At the 2010 Games, Williams won the gold medal in the women's skeleton, breaking the track record twice along the way and winning by more than a half a second. At the end of the first day, on which Williams had established a 0.3s advantage over second placed Kerstin Szymkowiak, two protests were filed by other nations over the aerodynamics of Williams' helmet. The protests claimed that the helmet's spoilers were illegal and gave her an unfair aerodynamic advantage. The manufacturer claimed that they were integral to the helmet's design. Both protests were rejected by the International Bobsleigh and Tobogganing Federation, which had passed the helmet—with ridges—days earlier.
Williams became the first British gold medallist in an individual event at the Winter Olympics for 30 years, following Robin Cousins' victory in figure skating at the 1980 Winter Olympics in Lake Placid, and the first British female individual Winter Olympics gold medallist since Jeannette Altwegg in 1952.
Williams was a contestant in the second series of the ITV show 71 Degrees North in late 2011. She finished the series in third place. She has also appeared in the CBBC series, 12 Again.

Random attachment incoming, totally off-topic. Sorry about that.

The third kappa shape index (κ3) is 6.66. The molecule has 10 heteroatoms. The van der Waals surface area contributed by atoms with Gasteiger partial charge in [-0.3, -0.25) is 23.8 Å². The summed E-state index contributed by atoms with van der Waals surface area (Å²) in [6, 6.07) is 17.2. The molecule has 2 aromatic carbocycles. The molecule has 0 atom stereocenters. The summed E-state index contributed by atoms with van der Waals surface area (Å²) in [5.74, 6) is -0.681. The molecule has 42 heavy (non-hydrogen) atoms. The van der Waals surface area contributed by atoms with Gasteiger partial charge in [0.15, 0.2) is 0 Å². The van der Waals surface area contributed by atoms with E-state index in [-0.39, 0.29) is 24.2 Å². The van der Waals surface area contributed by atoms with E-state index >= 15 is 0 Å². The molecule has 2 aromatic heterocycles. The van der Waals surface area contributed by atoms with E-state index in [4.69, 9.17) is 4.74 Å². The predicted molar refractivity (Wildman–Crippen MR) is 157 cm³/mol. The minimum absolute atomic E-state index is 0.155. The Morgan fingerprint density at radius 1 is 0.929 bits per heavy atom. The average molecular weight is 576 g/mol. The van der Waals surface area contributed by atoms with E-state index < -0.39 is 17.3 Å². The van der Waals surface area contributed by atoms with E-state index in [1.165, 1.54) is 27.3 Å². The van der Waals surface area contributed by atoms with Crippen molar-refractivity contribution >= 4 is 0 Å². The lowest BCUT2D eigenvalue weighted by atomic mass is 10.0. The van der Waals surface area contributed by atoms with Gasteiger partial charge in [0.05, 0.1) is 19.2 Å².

On 1 May 2012, Williams announced her retirement from skeleton and said her injuries were behind her quitting the sport.
Approached by motorsports pundit and part-time rally driver Tony Jardine, Williams agreed to co-drive a Honda Civic, with the aim of competing in Rally GB. After gaining her licence, the pair successfully trained and qualified to compete in the 2013 Wales Rally GB.
As well as taking up a new role as TeamGB Ambassador, with Robin Cousins, she has also taken a commentator role with the BBC Sport commentating team, specialising in the ice sports of skeleton and bobsleigh.
On 25 April 2014, it was announced that Williams would replace Rachel Riley as a presenter on Channel 5's The Gadget Show. For the 2017 series of the show, Williams decided to leave to care for her child.
In August 2015, Williams married Craig Ham.
Awards and honours